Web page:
What's Next For The EPA?

by Michael A. Livermore | December 8, 2009

Michael A. Livermore is the executive director of the Institute for Policy Integrity at New York University School of Law. He is the author, along with Richard L. Revesz, of Retaking Rationality: How Cost-Benefit Analysis Can Better Protect the Environment and Our Health.

Many U.S. businesses will likely see yesterday's endangerment finding from the EPA as a call to the congressional negotiating table on a climate bill. That's because the option for business-as-usual is now dead—given that greenhouse gases are now subject to the Clean Air Act, companies will have to reduce emissions one way or another.

These may be fine in small doses, but on a wider scale, this approach would be far from ideal for businesses—a patchwork of expensive and burdensome rules. But then again, environmentalists shouldn't like this second approach, either—it would be significantly less effective at curbing greenhouse gases and would probably entail some backlash as energy prices go up more than necessary.

But there's also another option if Congress can't pass a bill. EPA technically has the authority to create its own cap-and-trade mechanism for greenhouse gases under the Clean Air Act. This route wouldn't be ideal—it would be open to legal challenge like any regulation and it could be subject to gutting by future presidents—but the option is available. And, since the EPA is obligated to regulate carbon, doing so with a market-based approach rather than command-and-control regulations would have several upsides. It would avoid overly prescriptive rules that mandate that businesses follow specific paths for cutting emissions. And the EPA's program would mesh more easily with whatever cap-and-trade legislation Congress may enact down the line. In addition, this approach would be easier to integrate into an international system.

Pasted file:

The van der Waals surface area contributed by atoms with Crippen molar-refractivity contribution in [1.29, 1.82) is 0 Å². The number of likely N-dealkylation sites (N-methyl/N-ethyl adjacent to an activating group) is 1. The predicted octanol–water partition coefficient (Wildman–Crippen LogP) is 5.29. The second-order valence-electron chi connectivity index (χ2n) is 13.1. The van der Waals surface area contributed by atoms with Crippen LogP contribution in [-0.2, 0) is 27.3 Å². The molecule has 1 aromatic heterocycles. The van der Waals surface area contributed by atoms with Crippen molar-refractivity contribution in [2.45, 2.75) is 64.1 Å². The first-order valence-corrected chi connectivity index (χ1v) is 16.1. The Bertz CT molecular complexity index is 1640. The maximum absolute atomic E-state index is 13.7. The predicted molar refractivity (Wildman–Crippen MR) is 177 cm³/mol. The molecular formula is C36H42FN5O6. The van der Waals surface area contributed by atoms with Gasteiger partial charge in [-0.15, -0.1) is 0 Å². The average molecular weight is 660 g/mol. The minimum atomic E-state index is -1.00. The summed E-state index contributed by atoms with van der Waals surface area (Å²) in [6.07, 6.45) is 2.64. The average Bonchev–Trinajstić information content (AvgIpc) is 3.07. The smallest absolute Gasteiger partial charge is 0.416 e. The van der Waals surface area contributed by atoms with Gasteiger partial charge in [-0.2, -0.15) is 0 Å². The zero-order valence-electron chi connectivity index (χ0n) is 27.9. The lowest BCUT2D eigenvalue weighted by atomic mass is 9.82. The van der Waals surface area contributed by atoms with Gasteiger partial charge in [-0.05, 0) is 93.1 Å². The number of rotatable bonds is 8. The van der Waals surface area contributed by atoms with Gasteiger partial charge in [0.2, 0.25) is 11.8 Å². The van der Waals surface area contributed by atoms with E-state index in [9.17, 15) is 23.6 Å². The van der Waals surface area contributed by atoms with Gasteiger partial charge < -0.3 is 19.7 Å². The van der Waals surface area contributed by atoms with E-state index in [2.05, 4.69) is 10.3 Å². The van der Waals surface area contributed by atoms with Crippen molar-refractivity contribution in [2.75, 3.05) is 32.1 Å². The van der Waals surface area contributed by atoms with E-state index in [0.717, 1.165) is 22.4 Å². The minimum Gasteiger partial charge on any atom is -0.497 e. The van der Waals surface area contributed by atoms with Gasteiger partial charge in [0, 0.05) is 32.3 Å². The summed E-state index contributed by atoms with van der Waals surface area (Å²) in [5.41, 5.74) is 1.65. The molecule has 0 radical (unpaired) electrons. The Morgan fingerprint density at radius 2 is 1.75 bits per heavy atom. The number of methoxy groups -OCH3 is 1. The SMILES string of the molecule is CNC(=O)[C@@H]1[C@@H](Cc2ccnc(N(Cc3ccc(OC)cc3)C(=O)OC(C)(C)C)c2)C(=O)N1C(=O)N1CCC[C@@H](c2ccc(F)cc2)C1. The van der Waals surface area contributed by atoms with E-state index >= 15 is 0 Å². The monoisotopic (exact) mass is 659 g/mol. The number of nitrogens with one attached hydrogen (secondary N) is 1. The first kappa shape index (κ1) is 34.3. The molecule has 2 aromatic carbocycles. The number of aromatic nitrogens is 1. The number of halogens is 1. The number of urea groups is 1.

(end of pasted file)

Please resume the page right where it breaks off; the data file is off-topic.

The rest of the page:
There are already conservative groups lining up to sue over the endangerment finding. But before businesses let out a sigh of relief, they would do well to remember that it was a court—in fact, the Supreme Court—that put the EPA on the road to the endangerment finding in Massachusetts v. EPA, so legal challenges to the EPA’s action are on weak footing. At this point, the best way to avoid further regulations from the executive branch is to look to Congress.

(Flickr photo credit: sfryers)

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